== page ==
Huskies' Harris Impresses Draft Talent Scouts With Feet, Confidence

Analysts say Washington center likely a mid-round pick who can carve out nice pro career.
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While some of his Washington teammates didn't fare well in their NFL combine interviews -- see Trey Adams' impulsive personal revelation -- Nick Harris impressed the draft community by offering passionate and confident answers. Mix that with quick feet, and he made an impression.

With the NFL draft less than three weeks away, the Huskies center is considered one of the best at his position among the candidates, a player who can help someone right away. He departed Indianapolis with high marks. 

The scouts peg Harris, who started parts of four seasons for the Huskies, as no worse than a solid backup snapper, possibly another Joey Hunt, if not someone capable of a long and prosperous career as a front-liner in the right franchise situation.

They liked what he had to say. They think he can put those words into action. Look for him to get picked up in a middle round.

"I'm going to bring a different energy to a team, an energy that people can feed off of," Harris told draft analyst Justin Melo of USA Today's "I'm definitely gonna embrace a leadership role. People feed off that. I'm just gonna bring a competitive edge to the locker room. I want people to see it." lists Harris as the fourth-best center available in the draft behind, in order, Michigan's Cesar Ruiz, LSU's Lloyd Cushenberry III and Wisconsin's Tyler Biadasz.

Draft analyst Lance Zierlein of described Harris as a worker-bee, someone who thrives on the competition, offsetting his slightly undersized 6-foot-1, 302-pound frame.

"Harris' body type belies his impressive foot quickness and ability to make all the move blocks from his position," Zierlein wrote. "His ability to sustain both run and pass blocks speak to his consistency of effort and performance."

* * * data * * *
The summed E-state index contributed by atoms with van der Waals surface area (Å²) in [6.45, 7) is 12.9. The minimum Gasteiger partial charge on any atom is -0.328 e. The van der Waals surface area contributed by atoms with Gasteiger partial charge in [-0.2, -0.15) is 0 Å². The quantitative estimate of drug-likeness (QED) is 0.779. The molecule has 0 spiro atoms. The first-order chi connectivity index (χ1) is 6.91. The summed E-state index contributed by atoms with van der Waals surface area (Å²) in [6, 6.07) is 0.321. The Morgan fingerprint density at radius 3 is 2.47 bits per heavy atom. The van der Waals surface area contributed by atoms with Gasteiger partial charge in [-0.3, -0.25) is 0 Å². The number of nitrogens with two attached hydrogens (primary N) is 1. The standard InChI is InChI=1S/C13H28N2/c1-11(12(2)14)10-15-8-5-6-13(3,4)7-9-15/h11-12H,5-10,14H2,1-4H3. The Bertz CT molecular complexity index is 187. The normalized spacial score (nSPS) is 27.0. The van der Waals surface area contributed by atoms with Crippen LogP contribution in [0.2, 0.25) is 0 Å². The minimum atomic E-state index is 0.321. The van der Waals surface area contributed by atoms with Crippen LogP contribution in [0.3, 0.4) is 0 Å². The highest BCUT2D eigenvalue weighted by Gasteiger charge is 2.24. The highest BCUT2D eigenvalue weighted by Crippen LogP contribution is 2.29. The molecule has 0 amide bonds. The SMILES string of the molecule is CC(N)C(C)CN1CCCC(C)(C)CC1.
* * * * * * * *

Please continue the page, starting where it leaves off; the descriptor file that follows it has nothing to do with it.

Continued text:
Dan Schmeltzer of sees a potential NFL starter in Harris, based on the down-and-dirty streak the former UW player exhibits in the heat of the battle. 

"Harris is a mean and nasty offensive lineman who consistently plays through the whistle," the analyst said. "He is an extremely high-motor and aggressive player who is always looking to embarrass his opponent."

The UW player has gone head to head with Auburn's Derrick Brown, Utah's Leki Fotu, USC's always impressive battery of D-linemen and the best the Senior Bowl had to offer in Ohio State's Davon Hamilton and North Carolina's Jason Stowbridge. He held his own. 

Harris, so well spoken as shown in this late-season video, pointed out how time spent on the UW practice field playing against NFL-bound teammates in Vita Vea, Greg Gaines and Elijah Qualls has prepared him for the pros. 

"We played against some of the best defenses in the nation and I've played against some of the best interior defensive linemen in the nation," Harris said. "It certainly gives me an edge to compete at the next level."